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Old 03-19-2017, 11:10 AM   #41
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When you fix nuts using epoxy what is your technique not to get epoxy coming into the nut? Any secret tip or advice?
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Old 03-19-2017, 11:47 AM   #42
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Lou, several ways to keep the threads clear: 1, be neat! 2, wax, or Teflon Slip Spray, the bolt, wet out the recess with neat epoxy, install the washer and the nut and the bolt, fill the remaining space with thickened epoxy. You're only doing this to keep the nut from turning on final assembly; the nut and washer are doing their job from the backside of the assembly. 3, on large items you can wrap the threads with Teflon tape. 4, remove the bolt when the epoxy is stiff enough, but not so stiff that you cannot get the bolt out, and clean out any mess after cure with a tap.

One more nut type: The threaded insert suitable for relatively light loads is knurled and often sold for use with undermount sinks in solid countertops. You epoxy the insert into a bore in the bottom of the countertop.

These things actually come in all sorts of sizes and materials. They're often sold for retaining the rock in mines and tunnels; stick the bolt and insert package into the hole, turn it to mix the epoxy, wait for the cure, tighten the bolt. Remember the threaded inserts epoxied into the concrete tunnels on "The Big Dig" in Boston? They were used to carry concrete ceiling panels but were fatally proven inadequate because of bad epoxy.
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Old 03-19-2017, 11:47 AM   #43
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I use a threaded screw/bolt into the epoxied nut to keep the threads protected. Then I remove the screw/bolt after the epoxy has set up and before it's completely hardened.
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Old 03-20-2017, 06:08 AM   #44
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Thank you D & Al for these tip.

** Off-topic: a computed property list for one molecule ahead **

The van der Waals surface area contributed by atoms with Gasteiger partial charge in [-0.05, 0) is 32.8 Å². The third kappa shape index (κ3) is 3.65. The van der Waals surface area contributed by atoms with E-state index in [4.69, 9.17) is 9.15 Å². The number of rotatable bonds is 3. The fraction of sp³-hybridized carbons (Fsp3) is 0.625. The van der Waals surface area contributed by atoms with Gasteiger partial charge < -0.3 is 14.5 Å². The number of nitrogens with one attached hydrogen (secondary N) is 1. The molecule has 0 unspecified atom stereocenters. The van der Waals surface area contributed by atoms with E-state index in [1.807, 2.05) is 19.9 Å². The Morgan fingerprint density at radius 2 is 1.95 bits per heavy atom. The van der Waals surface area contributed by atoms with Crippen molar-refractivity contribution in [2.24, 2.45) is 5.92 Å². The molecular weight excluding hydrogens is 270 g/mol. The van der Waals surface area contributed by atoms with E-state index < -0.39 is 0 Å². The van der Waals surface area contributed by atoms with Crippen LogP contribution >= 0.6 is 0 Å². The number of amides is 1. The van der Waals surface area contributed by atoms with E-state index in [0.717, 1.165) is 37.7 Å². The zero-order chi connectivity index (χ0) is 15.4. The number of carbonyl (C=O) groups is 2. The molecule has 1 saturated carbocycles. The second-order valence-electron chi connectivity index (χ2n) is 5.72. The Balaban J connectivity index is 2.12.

I read on another forum a guy was filling the nut thread with vaseline before setting it in epoxy, I rather prefer your tip of using a bolt and remove it before epoxy is hardened.

L.
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Old 03-20-2017, 06:58 AM   #45
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Just thinking outside the box here, but that looks like a big surfboard. If it was me, I'd be tempted to visit a local surf shop and ask where is the best local board builder, and bring your swim deck over to him for a conversation.
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Old 03-21-2017, 05:36 PM   #46
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Too easy, A-2010.

And, I'm having too much fun. On to layout for cutting, cutting hand holes, locating the spacer blocks, fitting the ends.
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Old 03-26-2017, 03:17 PM   #47
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Final gluing done today. Decided to glue all the bits together and t'hell with the forces due to expansion due to water. But, I pinned/doweled the perimeter joints with 3/8" fiberglass rod (McMaster-Carr). A certain bit of fun was had since, due to springback of the curved laminations, fitting could only be done when the long, curved pieces were clamped. The fun continued while fitting the pins and gluing; epoxy had to be applied and the perimeter pieces simultaneously slid inwards together. I cheated; the pin holes are 7/16" and the pins are 3/8"; epoxy takes up the annular space for a 'perfect' fit. See the 'dress rehearsal' pics and others taken over the last few days.

Sanding and cutting the corners to round tomorrow, then it's off to the boat.
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2017-03-22 SwimPlatform 001.jpg   2017-03-23 SwimPlatform 001.jpg   2017-03-24 SwimPlatform 001.jpg   2017-03-25 SwimPlatform 001.jpg   2017-03-25 SwimPlatform 003.jpg  

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Old 03-26-2017, 05:04 PM   #48
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Beautiful! Will you oil it or leave it natural?
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Old 03-27-2017, 05:40 AM   #49
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One comment: WOW!

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Old 03-27-2017, 06:01 AM   #50
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straight up cool. Good work!
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